Are there accounts that you love but that kind of bring you down because of where you are in life right now? It’s okay to unfollow. You can always check in later down the road. Really, it’s okay!
Finding joy in the little things
Curating the content you consume has another effect and that is you start doing this thing called living in the moment. I started a gratitude journal before my daughter was born, and in that first year I filled it up with so many things I would not have noticed had I been busy scrolling through my Instagram feed (or Facebook, et al.)
I remember putting a blanket on our living room floor and laying on it with her, watching the early morning sunlight dance across the floor to us. I noticed things I had never seen before as we slowly walked through our neighborhood, her little body curled up in the Moby wrap and warm as toast against mine.
When we choose what we read and watch, often we find that we can also take breaks from it. We can step away and breath deep into the life that we are actually living. And what became really important to me at that point was realizing I didn’t have to have the perfectly staged photographs to make memories. Those blurry photos of baby’s first smiles still count. And they’re still precious.
As you’re going through your day, see if you can take a moment here and there to let where you are and who you’re becoming sink in. You can enjoy a meal with friends without chronicling it for the world, you can call your husband and tell him you love him without social media, you can eat an incredibly delicious meal and enjoy it without taking a picture . . . right? 😉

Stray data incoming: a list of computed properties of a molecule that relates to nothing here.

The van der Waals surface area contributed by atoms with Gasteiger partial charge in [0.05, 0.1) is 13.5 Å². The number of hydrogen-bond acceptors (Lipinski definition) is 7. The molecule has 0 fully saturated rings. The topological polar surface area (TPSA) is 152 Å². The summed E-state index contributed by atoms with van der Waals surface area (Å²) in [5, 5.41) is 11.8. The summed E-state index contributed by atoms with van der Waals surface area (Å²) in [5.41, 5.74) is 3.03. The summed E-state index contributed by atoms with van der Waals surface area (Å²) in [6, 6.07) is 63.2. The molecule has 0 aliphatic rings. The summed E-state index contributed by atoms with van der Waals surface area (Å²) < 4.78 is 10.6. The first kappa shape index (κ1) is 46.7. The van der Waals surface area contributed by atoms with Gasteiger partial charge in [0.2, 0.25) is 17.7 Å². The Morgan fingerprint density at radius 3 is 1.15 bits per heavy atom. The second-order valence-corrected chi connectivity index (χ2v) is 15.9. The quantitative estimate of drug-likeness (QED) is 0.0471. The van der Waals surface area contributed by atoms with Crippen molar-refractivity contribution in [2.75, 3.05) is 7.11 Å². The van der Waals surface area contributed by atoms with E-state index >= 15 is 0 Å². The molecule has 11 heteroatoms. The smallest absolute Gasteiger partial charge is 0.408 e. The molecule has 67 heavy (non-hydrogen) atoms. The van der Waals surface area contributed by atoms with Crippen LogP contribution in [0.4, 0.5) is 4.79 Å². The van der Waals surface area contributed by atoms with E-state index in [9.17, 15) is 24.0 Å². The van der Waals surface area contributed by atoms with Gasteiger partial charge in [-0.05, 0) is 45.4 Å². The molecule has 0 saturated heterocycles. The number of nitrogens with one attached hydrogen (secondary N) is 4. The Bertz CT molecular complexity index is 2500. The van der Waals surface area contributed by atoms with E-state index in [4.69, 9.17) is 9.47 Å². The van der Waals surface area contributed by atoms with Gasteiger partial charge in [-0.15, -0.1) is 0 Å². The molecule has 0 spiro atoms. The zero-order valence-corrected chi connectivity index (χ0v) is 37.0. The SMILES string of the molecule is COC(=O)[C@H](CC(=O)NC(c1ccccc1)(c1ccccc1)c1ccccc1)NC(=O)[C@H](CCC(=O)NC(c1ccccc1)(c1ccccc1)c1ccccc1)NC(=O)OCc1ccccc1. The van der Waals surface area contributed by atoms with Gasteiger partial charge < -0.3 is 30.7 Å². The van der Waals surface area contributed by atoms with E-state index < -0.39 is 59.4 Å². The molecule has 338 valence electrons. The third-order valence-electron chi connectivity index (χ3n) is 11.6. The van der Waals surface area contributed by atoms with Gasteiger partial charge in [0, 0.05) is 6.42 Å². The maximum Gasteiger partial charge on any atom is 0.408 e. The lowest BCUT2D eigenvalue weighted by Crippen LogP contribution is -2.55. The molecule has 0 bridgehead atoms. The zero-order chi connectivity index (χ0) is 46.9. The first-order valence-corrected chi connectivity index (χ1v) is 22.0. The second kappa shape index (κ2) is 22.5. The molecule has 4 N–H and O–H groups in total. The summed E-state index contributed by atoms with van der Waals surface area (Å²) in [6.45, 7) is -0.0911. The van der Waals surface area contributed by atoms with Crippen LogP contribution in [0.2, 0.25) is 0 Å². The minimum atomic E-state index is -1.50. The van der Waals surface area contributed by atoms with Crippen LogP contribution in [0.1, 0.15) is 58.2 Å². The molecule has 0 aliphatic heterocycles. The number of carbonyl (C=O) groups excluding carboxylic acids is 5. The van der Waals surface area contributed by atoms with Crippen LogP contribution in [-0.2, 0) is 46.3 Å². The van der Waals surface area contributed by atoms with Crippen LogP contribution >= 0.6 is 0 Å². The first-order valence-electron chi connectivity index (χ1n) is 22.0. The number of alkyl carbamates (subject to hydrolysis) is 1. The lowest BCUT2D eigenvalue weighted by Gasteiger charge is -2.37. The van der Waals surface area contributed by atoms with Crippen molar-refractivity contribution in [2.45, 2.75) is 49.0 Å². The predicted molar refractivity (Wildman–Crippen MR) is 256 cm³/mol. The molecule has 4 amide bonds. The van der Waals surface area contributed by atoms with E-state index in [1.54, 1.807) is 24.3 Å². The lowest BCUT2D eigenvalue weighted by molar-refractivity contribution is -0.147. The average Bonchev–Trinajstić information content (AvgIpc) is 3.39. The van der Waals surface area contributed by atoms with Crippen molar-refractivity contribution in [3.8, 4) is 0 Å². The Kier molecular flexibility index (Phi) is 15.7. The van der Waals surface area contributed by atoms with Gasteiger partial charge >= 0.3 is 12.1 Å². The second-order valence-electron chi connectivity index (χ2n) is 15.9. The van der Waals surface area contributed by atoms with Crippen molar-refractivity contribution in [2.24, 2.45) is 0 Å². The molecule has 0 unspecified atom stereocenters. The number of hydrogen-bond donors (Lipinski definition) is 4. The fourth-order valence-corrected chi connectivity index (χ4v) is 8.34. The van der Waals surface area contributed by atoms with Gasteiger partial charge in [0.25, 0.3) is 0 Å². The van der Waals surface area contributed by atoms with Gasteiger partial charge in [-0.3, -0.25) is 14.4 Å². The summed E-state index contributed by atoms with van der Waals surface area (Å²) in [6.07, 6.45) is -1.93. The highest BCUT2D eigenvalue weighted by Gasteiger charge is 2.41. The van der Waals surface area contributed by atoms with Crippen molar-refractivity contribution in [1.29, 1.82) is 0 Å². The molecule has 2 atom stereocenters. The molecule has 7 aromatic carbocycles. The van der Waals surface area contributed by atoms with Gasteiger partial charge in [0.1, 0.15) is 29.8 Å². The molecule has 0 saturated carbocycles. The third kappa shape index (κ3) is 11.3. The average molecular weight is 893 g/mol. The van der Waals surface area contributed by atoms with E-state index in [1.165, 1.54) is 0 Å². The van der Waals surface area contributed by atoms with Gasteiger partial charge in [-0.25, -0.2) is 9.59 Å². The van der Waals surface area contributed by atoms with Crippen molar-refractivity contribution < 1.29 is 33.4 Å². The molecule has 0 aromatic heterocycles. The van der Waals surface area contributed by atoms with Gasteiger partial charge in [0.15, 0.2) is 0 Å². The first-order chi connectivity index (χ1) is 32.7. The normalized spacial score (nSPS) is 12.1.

This is where creativity comes in
I’ve talked about this idea of consuming less in order to create more here on the blog, but I think the kind of media we are reading and looking through also has an effect on how we are or are not creating. Obviously, if the vast majority of our time is spent scrolling through images of what other people are making, we’re not going to be producing much of anything. But have you considered how you might be self-sabotaging when you endlessly look at people’s creations that are in the same field as your’s?
Many artists and creatives actually recommend steering clear of those who are currently in your own industry and finding inspiration elsewhere. I love how artist Carla Sonheim has an exercise in her Drawing Lab book where she goes to the library, picks up five random books, and takes an hour or two to sketch from them. Those sketches are not usually an exact representation, but a gathering of different motives, ideas, and color combinations.
By taking the time to make rather than take in all the time, we are stretching ourselves. And I’d venture to guess we’re becoming more of who we actually want to be. I’m sure none of us have the goal of having all of our favorite bloggers’ home decoration ideas memorized. The reason we even read this info is (usually) because we’d like to try out those ideas for ourselves. Choosing our own internet frees us to become the doers, the makers, the creative people.
Take a minute to consider how your media-consumption affects you and your work. Sometimes stepping back from a few accounts really helps.
Remember that choosing your internet is a personal choice for where you are right now. I’m not as affected by my aforementioned awesome blogger ladies as I was when I had a newborn. Don’t second guess yourself when you have to step back from certain sites. This is your internet. Make it a place that encourages your creativity and makes your day shine a little brighter.
*I’m pretty sure I first heard the phrase, “Choose Your Internet” from Tara Swiger, who I heard talking about this subject on Periscope one afternoon. Robin from The Balanced Life also has mentioned this concept before on her Instagram account. That said, this is a practice I’ve been doing for some time now for all of the above mentioned reasons! 🙂